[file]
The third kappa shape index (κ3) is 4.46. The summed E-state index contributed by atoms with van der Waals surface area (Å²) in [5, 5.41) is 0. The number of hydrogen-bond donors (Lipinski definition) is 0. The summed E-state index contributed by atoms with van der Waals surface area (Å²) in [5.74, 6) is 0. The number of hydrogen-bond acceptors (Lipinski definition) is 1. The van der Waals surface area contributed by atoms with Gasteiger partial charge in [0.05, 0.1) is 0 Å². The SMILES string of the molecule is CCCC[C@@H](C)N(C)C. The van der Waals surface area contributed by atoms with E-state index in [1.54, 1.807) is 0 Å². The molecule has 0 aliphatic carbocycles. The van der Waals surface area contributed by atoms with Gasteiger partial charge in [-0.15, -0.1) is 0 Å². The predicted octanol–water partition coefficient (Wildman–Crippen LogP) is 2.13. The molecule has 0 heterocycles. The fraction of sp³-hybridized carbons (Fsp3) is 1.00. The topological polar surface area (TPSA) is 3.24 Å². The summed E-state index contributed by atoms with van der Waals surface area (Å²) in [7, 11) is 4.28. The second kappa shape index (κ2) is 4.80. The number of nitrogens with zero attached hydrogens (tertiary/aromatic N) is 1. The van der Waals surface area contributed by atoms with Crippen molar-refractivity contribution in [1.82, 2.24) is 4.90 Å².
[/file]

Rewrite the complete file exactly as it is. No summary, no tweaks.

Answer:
The third kappa shape index (κ3) is 4.46. The summed E-state index contributed by atoms with van der Waals surface area (Å²) in [5, 5.41) is 0. The number of hydrogen-bond donors (Lipinski definition) is 0. The summed E-state index contributed by atoms with van der Waals surface area (Å²) in [5.74, 6) is 0. The number of hydrogen-bond acceptors (Lipinski definition) is 1. The van der Waals surface area contributed by atoms with Gasteiger partial charge in [0.05, 0.1) is 0 Å². The SMILES string of the molecule is CCCC[C@@H](C)N(C)C. The van der Waals surface area contributed by atoms with E-state index in [1.54, 1.807) is 0 Å². The molecule has 0 aliphatic carbocycles. The van der Waals surface area contributed by atoms with Gasteiger partial charge in [-0.15, -0.1) is 0 Å². The predicted octanol–water partition coefficient (Wildman–Crippen LogP) is 2.13. The molecule has 0 heterocycles. The fraction of sp³-hybridized carbons (Fsp3) is 1.00. The topological polar surface area (TPSA) is 3.24 Å². The summed E-state index contributed by atoms with van der Waals surface area (Å²) in [7, 11) is 4.28. The second kappa shape index (κ2) is 4.80. The number of nitrogens with zero attached hydrogens (tertiary/aromatic N) is 1. The van der Waals surface area contributed by atoms with Crippen molar-refractivity contribution in [1.82, 2.24) is 4.90 Å².